The Pressure for Great Coffee

Welcome to All Sensors “Put the Pressure on Us” blog. This blog brings out pressure sensor aspects in a variety of applications inspired by headlines, consumer and industry requirements, market research, government activities, and you.

The Pressure for Great Coffee

If you are a coffee connoisseur, getting the right brew is essential. Besides fresh ground beans of a specific type, for many people an essential element in the brewing process is pressure.

In fact, by definition, espresso is brewed by passing high pressure water through the coffee. According to guidelines from the Istituto Nazionale Espresso Italiano, the entry water pressure is 9 ± 1 bar (130.5 ± 14.5 psi) , the entry water temperature is 88 ± 2°C and the coffee is brewed for 25 ± 2.5 s.

With these specific criteria, it is not surprising that coffee making machines were developed to ensure that the precise process is followed consistently. A commonly used coffee machine for commercial applications can easily cost thousands of dollars and it is not unusual for the machine to have a pressure indicating gage on it.

LaCimbali Coffee Machine

This LaCimbali coffee machine indicates 2 bar (29 psi), the incoming line pressure, with a maximum possible reading of 10 bar (145 psi).

Another brewing technique involving pressure is the Moka pot. This stove top or electric device uses steam pressure to push water through coffee grinds. Unlike an espresso machine, the pressure in a Moka pot is only about 1 bar (14.5 psi) and is assured by steam pressure, so no measurement would be involved.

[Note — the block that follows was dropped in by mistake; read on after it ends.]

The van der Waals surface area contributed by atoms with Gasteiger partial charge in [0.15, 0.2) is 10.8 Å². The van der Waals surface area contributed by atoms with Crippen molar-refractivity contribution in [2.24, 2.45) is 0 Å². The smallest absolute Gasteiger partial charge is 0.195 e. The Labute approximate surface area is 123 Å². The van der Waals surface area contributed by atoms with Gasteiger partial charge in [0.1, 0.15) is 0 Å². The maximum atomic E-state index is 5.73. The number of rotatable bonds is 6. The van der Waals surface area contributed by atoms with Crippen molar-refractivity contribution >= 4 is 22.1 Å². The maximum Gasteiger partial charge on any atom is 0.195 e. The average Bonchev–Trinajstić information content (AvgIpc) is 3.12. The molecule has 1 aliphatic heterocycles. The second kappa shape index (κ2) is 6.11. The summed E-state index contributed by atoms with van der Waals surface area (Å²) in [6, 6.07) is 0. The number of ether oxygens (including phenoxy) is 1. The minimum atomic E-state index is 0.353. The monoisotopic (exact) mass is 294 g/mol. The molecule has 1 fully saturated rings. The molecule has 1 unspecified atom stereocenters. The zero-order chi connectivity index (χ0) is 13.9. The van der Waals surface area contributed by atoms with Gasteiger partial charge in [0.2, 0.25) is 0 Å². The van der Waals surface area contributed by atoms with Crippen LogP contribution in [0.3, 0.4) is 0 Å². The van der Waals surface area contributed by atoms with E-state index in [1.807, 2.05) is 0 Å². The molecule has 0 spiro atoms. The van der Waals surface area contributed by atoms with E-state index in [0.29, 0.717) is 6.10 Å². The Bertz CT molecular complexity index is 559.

The Keurig coffee machine automates a pressurized hot water process and precise quantity of coffee in pods to deliver a consistent brew to the user. The pressure is fixed and lower than an espresso machine but the user can select the amount of water to satisfy their taste buds. These machines are typically priced under $100 so there is no pressure indication to the consumer. However, the nozzle/needle can become clogged and then the machine shuts down and displays a ‘Water Under Pressure’ warning. Also, to ensure proper functioning at higher altitudes of 5,000 feet and above, some Keurig machines have a user selectable high altitude mode.

Do you have a pressure sensing question? Let us know and we’ll address it in an upcoming blog.
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